He recounts his journey from enthusiastic, but innocent fan who becomes seduced by the Tour and cycling – spending hours watching highlights of the 1986 Tour late at night and cycling his bike through London streets in the early hours – to a jaded, exasperated insider who has fallen out of love with the sport.
It is a brilliant and fascinating read. Whittle has obviously invested far more of his life and thought longer and harder about the problems plaguing professional cycling than I have, but the arc of his relationship with the sport will be familiar to anybody who has followed cycling over the last ten to twenty years.
It isn't a particularly long book and he doesn't go into depth presenting or reporting the evidence of widespread drug use in the peleton. Most of the facts will be well-known to readers but his writing has great emotion and the powerfulness of the writing comes from the way these news stories collide and impact with this one man's life.
The other insider accounts (Paul Kimmage's Rough Ride and Willy Voet's Breaking the Chain spring to mind) I have read tend to be self-serving and resentful and since they are written by ex-riders and support staff tend to be more about settling scores and justifying the protagonists behaviour.
Because Jeremy is one step removed from the actual racing he is more clear-sighted about what is going on and the effects it has on the sport that he loves. Early on in the book he sets out what he hopes to achieve:
... I believe that sport has as much of a role to play in the fabric of our lives as politics or art, and what interests me is not a litany of naming and shaming but the effect of a tacit acceptance of institutionalised doping, both on professional athletes and on their fans.This he does, but again it is the personal effect on Jeremy himself as a fan and a member of the cycling fraternity that most powerfully illuminates the damage that doping has inflicted on cycling.
There was not any single moment when I realised that a sport – an obsession – that had helped me to come to terms with my own dark places and to rebuild my life had in fact become a prison of its own. Instead, my faith in those working within cycling died slowly – the 'death of a thousand cuts' – as scandal followed scandal, until there was no residue of faith left.I will always love the Tour and, because of those magical summer days when as a teenager I followed the exploits of Robert Millar, Greg Lemond and Laurent Fignon on Channel 4 in the late 1980s, those three weeks in July will always be special. However, over the last few years I have begun to care less and less who actually wins. I am sure I will always have an opinion about who is going to win and will always follow the sport to a certain degree, but as with Jeremy the dreams and enchantment that I once had are long gone and sadly I think that is true for many other fans.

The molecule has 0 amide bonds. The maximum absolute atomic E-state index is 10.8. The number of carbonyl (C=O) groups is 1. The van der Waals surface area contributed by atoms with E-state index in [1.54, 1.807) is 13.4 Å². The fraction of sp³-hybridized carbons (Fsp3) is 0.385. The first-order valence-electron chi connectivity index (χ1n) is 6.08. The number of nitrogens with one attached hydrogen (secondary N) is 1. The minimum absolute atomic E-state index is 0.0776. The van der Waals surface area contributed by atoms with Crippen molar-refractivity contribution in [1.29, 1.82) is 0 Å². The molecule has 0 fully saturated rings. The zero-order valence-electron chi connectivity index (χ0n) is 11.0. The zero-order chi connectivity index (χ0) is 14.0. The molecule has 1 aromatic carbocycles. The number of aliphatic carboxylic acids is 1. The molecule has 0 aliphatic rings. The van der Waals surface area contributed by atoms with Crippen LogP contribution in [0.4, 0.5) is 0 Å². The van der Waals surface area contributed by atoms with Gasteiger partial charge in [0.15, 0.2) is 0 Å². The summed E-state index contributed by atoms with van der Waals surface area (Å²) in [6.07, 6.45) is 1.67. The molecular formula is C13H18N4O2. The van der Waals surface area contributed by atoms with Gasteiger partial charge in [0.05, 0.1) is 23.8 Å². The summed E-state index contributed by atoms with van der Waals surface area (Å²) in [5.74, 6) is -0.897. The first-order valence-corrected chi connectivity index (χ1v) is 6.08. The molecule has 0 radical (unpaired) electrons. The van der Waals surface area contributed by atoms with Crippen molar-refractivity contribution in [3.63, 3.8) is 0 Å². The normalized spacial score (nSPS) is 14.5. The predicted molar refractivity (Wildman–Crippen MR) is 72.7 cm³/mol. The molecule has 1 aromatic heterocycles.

Looking back it took a very long time for me to become faithless ... Yet eventually the sport's inability to achieve change angered me. At the same time, I realised how polluted my own life had been by the melancholy and defeatism of doping. Acknowledging the extent of that contamination was a liberation of sorts.
The essence of doping is cheating and the essence of cheating is defeatism. Doping says, 'this can't be done any other way; this can't be achieved through hard work or talent, through intelligence, determination and honesty'. All that's left is to lie and cheat and make others complicit to that cheating.
And living and working in an environment where those values are the currency of everyday relationships, kills you a little. It colours your belief and taints your faith in human nature.